University Protests in Egypt
**Egyptian Judges Threaten to Boycott Elections**
“We called for these demonstrations so the political leadership realizes that the youth is in dire need of freedom,” student spokesman Karim Farahat said in a statement issued by the Brotherhood.
In Cairo, some 2,000 students, mostly Muslim Brothers, staged protests inside Al-Azhar university. Three were arrested, police said. Another 1,200 protested at Ain Shams University in the capital.
Some 1,500 protesters held a rally at Cairo University, lining up in rows outside the university gates in front of a line of riot police. “Stand up, Egyptians, we want nothing but freedom,” some signs read.
“You, our rulers, what will you tell God of the 70,000 uncharged detainees, of hundreds of people being killed under torture in police stations … of the youth lost their ambitions because of unemployment?” demanded a statement signed by the “Islamic trend” and distributed inside Cairo University.
Students also demonstrated at Mansoura University in the Nile Delta city of the same name, north of the capital, chanting, “Mr. President, our country is a republic, not a monarchy where power is inherited. Emergency laws stand between us and our freedom.”
Egyptian security personnel in the southern city of Asyut have detained five people during pro-reform demonstrations.
Protesters from the Kifaya (Enough) Movement, which has organised a number of demonstrations in Cairo against Husni Mubarak’s rule, were on Tuesday prevented from holding a rally by riot police.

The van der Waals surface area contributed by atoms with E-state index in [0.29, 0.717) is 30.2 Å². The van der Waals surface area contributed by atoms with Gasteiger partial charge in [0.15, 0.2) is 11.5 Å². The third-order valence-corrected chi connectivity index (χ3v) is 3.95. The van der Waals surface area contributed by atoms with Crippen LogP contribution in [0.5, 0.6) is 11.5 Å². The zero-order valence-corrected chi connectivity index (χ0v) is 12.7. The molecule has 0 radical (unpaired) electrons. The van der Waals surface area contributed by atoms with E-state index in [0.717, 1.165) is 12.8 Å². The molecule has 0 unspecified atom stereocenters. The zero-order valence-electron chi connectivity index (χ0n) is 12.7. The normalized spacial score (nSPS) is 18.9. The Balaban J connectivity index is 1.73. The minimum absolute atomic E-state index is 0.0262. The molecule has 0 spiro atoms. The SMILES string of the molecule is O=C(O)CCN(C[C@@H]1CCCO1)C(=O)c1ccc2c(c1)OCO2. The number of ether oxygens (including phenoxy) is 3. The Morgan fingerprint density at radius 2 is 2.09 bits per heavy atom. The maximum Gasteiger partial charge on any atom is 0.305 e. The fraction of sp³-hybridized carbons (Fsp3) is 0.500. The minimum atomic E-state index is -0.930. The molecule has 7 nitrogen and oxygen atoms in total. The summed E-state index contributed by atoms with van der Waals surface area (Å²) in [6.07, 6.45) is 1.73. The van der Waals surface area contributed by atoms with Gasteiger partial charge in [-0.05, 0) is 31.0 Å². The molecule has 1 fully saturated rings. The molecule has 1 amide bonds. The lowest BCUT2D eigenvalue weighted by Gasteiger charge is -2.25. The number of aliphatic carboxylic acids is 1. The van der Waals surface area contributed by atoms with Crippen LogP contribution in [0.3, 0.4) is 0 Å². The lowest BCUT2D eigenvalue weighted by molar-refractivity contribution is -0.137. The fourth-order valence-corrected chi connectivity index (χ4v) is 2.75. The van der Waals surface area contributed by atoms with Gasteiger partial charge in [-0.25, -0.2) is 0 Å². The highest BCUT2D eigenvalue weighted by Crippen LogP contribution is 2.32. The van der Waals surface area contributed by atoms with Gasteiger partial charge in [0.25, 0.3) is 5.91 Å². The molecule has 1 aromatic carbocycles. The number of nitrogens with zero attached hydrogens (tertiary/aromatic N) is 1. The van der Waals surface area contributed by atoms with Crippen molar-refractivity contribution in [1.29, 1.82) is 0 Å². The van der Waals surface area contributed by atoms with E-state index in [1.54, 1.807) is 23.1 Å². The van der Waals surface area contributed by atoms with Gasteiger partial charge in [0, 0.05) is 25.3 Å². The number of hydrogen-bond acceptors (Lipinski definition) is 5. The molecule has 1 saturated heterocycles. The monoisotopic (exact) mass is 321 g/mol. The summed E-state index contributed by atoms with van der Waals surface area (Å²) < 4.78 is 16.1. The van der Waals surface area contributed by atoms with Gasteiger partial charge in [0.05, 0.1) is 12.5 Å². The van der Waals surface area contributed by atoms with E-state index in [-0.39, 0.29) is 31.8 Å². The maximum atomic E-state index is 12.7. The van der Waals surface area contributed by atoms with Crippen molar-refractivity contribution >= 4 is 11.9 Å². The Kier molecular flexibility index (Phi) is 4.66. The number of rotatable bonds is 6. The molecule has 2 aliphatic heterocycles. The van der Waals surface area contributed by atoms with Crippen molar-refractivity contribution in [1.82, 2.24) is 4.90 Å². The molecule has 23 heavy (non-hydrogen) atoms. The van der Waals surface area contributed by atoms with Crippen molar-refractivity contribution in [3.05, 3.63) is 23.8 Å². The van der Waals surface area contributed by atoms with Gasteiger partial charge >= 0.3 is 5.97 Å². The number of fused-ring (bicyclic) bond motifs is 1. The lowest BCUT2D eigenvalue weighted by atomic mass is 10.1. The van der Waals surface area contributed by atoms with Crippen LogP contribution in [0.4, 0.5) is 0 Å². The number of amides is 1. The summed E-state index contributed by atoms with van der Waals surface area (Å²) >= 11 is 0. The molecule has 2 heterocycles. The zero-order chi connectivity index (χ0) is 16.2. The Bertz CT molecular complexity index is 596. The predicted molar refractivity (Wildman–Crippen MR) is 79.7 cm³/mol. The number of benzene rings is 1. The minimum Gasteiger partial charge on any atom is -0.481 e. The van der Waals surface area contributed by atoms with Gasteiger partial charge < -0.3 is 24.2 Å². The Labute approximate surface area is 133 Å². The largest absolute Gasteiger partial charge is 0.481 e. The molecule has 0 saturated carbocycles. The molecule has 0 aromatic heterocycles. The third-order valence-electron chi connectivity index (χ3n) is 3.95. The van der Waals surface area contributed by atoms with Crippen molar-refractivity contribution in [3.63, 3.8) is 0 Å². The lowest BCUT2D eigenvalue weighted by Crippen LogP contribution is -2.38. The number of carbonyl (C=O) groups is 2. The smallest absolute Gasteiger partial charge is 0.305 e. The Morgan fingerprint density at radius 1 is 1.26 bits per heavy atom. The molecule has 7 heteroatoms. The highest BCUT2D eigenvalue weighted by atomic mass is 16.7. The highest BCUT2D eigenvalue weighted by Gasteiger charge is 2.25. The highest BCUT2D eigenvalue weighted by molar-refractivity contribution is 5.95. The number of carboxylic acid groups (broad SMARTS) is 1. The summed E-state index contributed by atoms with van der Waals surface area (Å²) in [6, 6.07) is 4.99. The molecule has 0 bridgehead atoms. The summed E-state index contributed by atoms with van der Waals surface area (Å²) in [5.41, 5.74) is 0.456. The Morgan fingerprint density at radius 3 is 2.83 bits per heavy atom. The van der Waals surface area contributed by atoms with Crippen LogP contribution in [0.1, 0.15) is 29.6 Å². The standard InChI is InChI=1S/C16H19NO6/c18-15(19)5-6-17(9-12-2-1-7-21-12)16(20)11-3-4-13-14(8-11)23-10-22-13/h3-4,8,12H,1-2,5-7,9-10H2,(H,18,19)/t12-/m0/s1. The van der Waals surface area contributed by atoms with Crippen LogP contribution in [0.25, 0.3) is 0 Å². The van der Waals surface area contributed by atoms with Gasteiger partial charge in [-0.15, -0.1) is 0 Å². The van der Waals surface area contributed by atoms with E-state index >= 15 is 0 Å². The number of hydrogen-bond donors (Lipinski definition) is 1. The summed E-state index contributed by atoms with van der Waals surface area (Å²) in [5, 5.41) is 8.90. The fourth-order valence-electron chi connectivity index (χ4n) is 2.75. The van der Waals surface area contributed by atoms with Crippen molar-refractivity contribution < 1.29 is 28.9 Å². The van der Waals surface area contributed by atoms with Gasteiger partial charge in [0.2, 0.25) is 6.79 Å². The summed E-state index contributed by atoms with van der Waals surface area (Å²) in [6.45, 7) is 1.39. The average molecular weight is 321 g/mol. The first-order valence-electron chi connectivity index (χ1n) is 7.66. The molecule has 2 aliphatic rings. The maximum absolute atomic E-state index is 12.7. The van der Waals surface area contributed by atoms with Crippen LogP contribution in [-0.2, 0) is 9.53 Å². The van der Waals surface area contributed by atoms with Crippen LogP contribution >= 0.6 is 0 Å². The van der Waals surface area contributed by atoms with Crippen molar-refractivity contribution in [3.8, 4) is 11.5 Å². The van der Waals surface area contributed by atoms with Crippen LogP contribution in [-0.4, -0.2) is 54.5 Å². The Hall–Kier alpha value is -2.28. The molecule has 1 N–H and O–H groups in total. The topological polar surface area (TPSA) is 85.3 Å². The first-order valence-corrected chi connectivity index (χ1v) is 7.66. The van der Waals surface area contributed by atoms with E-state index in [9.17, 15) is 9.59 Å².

“Two people from the Kifaya group who tried to demonstrate on the streets in central Asyut were detained,” a police official said.
Officials also said police detained three protesters when 2000 agitating students at Asyut’s branch of al-Azhar university tried to move their protest outside campus.
The protests were confined to university grounds because because Egypt’s state of emergency – in force for the past 24 years – forbids public gatherings of more than five people without government permission.
Judges in Egypt are threatening to disrupt supervision of presidential and parliamentary elections later this year if key judicial reforms are not passed beforehand.
The threats are part of an unprecedented attempt by some members of the judiciary to push Egypt’s President Hosni Mubarak into conceding greater separation of executive and judicial powers. As many as 1,000 of Egypt’s 12,000 judges should attend a meeting of the Judges’ Club – the professional association – in Alexandria on Friday where a boycott of the elections will be debated. A subsequent meeting would be held in Cairo next month, they said.